Battle Royale VII Specific discussion thread

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flash

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Originally posted by novice
I was under the impression that Zakath would at least make a case for reality & existence without a creator.

He doesn't need to. We all believe in reality and existence. The case needs to be made for the creator.
 

XenBobForo

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hey huey:

hey huey:

heusdens wrote: "Besides, what is the point in arguing about the existence of God, if one does not distinguishes and defines what one means with existence. Objective existence? Subjective existence?"

and "the comic figure Donald Duck exists"

hey huey: don't sweat it. In America we have an agreement that we tell each other when we're talking about cartoons if there's any doubt. In this way, we greatly increase the productivity of American pest exterminators. When a potential customer calls and says, "I have a mouse in my garage," then believe it or not, they don't have to clarify whether or not they are talking about mickey or microsoft. They just get right down to business. That's one reason that we have such great productivity in America. -Sincerely, Bob Enyart
 

Michael12

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I am a firm believer that the onus of proof is on the one making the assertion. Science can not disprove the existence of a deity. It simply isn't possible due to the flexiblity of the theistic position. It's an extension of "God of the Gaps". Even if mankind were to learn everything there is to know about the universe and it's creation, all the theist needs to do is step outside the universe and point to a diety. Theism is a position that can recede to infinity when countered with observable facts. Therefore, all that science can do, is show that God is not a necessary component of the universe. The rest is a judgement call. You either believe in your religious text of choice, or you don't. Personally, I will side with data that can be observed. While it isn't within the context of this debate, I would wonder how Bob "proves" that his God, is the "correct" God.
 

heusdens

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Re: hey huey:

Re: hey huey:

Originally posted by Bob Enyart
hey huey: don't sweat it. In America we have an agreement that we tell each other when we're talking about cartoons if there's any doubt. In this way, we greatly increase the productivity of American pest exterminators. When a potential customer calls and says, "I have a mouse in my garage," then believe it or not, they don't have to clarify whether or not they are talking about mickey or microsoft. They just get right down to business. That's one reason that we have such great productivity in America. -Sincerely, Bob Enyart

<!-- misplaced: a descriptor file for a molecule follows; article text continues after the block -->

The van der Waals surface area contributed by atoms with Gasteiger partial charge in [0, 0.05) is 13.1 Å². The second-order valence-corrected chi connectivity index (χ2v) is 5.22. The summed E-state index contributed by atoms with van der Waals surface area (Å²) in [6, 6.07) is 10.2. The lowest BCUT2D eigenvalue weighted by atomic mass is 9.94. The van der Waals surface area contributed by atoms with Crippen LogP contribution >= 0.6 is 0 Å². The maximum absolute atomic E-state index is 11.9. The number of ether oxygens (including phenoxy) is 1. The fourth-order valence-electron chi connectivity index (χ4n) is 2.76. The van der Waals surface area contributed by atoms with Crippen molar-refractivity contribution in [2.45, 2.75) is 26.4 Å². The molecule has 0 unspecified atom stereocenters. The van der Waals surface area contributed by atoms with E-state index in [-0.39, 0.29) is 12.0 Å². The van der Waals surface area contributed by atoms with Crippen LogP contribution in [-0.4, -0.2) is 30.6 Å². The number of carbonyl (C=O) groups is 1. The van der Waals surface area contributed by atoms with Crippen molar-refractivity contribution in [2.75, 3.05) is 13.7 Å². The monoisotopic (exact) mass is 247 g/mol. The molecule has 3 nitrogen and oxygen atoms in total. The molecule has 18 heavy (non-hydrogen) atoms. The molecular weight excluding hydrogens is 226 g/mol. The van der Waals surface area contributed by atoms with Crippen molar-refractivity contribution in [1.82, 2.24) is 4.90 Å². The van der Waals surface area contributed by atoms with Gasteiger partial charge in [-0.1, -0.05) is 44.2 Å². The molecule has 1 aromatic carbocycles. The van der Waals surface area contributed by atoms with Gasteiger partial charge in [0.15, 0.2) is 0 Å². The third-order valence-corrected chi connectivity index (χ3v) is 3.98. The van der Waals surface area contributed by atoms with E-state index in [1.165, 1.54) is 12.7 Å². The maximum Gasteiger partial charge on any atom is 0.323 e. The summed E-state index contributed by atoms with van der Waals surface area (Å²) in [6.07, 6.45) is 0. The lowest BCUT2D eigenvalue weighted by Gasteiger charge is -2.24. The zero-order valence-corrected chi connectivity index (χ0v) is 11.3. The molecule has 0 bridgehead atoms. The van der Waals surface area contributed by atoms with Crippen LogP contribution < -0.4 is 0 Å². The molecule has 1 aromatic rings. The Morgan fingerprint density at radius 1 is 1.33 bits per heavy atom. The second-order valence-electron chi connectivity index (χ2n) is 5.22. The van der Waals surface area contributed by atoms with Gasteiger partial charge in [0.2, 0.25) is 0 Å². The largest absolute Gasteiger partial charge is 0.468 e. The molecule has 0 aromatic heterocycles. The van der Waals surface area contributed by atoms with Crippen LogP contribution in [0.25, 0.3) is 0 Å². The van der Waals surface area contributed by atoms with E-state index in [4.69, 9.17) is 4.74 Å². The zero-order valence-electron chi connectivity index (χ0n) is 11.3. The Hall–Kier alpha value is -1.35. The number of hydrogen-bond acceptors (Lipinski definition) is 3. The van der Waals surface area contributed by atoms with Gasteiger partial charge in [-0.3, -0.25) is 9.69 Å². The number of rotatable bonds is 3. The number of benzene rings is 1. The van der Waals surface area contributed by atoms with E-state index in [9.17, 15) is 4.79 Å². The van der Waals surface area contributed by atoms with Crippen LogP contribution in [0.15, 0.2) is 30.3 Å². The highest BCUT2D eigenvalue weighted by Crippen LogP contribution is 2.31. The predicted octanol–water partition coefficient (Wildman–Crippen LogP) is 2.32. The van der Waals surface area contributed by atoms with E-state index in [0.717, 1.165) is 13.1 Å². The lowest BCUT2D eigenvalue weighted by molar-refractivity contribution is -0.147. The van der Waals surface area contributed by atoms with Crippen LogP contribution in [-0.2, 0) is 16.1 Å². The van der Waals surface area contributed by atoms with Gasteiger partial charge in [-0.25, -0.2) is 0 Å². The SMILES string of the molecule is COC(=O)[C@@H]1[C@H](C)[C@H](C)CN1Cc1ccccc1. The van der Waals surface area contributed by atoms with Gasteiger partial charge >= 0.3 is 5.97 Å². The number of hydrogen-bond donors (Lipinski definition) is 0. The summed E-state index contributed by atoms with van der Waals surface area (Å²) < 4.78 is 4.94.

And getting right down to business then (which is an agreement we have in the Netherlands, don't talk around the subject at hand), what then is your choice for the existence category to which God belongs, that of Micky Mouse, or that of the real mice?
I do not deny the existence of God as a concept of the mind, neither as I don't deny that mice can talk in the context of the comic figure of Mickey Mouse.
It seems however that to the figure of God, there are attributed powers that seem to indicate that God would exists apart from and independend of our minds. One of these powers being that "He" created the universe. The universe being something material, having objective existence independend of our minds (the cosmos existed long before mankind came into being), then is said to be created by a "mindfull" principle in the form of a Deity, but then tell me how a mere principle, which misses objective existence, can interact in any way with the material world.

Nobody, except exceptionally foolish people (solipsist or hard-line idealist) would deny the ordinary material world having objective existence.

So my question to you would then be: does God have objective existence or not? (God having subjective existence is not denied by me, or any other atheist).

My position is very clear: outside and apart of our minds, God can not be hold to have objective existence. God simply fails to have any objective existence. It would be healthy for the debate also, to make such a distinction.
 

Flipper

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Aroto:

It is apparent that he is unable to battle Bob on the existing science, but he did make a moving point in his last thread

I think that's because most of Bob's scientific posts were refuted on the Battle Royale chat thread. And it's no kind of an argument to go: "well you if you can't show me specific evidence, then there can't possibly be any evidence".